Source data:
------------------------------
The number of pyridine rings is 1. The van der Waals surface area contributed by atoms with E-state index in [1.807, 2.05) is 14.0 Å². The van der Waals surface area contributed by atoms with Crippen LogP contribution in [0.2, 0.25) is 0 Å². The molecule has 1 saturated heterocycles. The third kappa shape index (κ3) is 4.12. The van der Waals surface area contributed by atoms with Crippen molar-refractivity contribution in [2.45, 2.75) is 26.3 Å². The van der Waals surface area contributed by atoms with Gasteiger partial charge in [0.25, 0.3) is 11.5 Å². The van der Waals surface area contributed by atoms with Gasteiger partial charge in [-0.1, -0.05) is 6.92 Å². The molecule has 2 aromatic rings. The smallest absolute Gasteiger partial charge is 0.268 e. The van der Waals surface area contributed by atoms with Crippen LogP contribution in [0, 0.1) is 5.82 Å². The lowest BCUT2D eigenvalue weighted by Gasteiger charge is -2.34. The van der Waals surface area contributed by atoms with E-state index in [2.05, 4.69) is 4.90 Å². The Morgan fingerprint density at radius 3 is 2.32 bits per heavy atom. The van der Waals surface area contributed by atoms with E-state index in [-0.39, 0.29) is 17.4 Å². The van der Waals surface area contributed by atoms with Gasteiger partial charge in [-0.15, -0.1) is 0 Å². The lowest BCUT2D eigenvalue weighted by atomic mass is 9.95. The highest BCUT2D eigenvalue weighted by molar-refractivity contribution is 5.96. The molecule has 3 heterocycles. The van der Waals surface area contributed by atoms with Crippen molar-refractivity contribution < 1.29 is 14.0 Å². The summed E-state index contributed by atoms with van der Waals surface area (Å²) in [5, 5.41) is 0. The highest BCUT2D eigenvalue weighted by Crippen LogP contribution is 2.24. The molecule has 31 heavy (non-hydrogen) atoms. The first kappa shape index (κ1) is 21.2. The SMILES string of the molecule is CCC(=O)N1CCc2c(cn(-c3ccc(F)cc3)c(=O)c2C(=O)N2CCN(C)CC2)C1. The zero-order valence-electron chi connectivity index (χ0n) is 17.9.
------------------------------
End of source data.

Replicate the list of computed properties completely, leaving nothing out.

The number of pyridine rings is 1. The van der Waals surface area contributed by atoms with E-state index in [1.807, 2.05) is 14.0 Å². The van der Waals surface area contributed by atoms with Crippen LogP contribution in [0.2, 0.25) is 0 Å². The molecule has 1 saturated heterocycles. The third kappa shape index (κ3) is 4.12. The van der Waals surface area contributed by atoms with Crippen molar-refractivity contribution in [2.45, 2.75) is 26.3 Å². The van der Waals surface area contributed by atoms with Gasteiger partial charge in [0.25, 0.3) is 11.5 Å². The van der Waals surface area contributed by atoms with Gasteiger partial charge in [-0.1, -0.05) is 6.92 Å². The molecule has 2 aromatic rings. The smallest absolute Gasteiger partial charge is 0.268 e. The van der Waals surface area contributed by atoms with Crippen LogP contribution in [0, 0.1) is 5.82 Å². The lowest BCUT2D eigenvalue weighted by Gasteiger charge is -2.34. The van der Waals surface area contributed by atoms with E-state index in [2.05, 4.69) is 4.90 Å². The Morgan fingerprint density at radius 3 is 2.32 bits per heavy atom. The van der Waals surface area contributed by atoms with E-state index in [-0.39, 0.29) is 17.4 Å². The van der Waals surface area contributed by atoms with Gasteiger partial charge in [-0.15, -0.1) is 0 Å². The lowest BCUT2D eigenvalue weighted by atomic mass is 9.95. The highest BCUT2D eigenvalue weighted by molar-refractivity contribution is 5.96. The molecule has 3 heterocycles. The van der Waals surface area contributed by atoms with Crippen molar-refractivity contribution < 1.29 is 14.0 Å². The summed E-state index contributed by atoms with van der Waals surface area (Å²) in [5, 5.41) is 0. The highest BCUT2D eigenvalue weighted by Crippen LogP contribution is 2.24. The molecule has 31 heavy (non-hydrogen) atoms. The first kappa shape index (κ1) is 21.2. The SMILES string of the molecule is CCC(=O)N1CCc2c(cn(-c3ccc(F)cc3)c(=O)c2C(=O)N2CCN(C)CC2)C1. The zero-order valence-electron chi connectivity index (χ0n) is 17.9.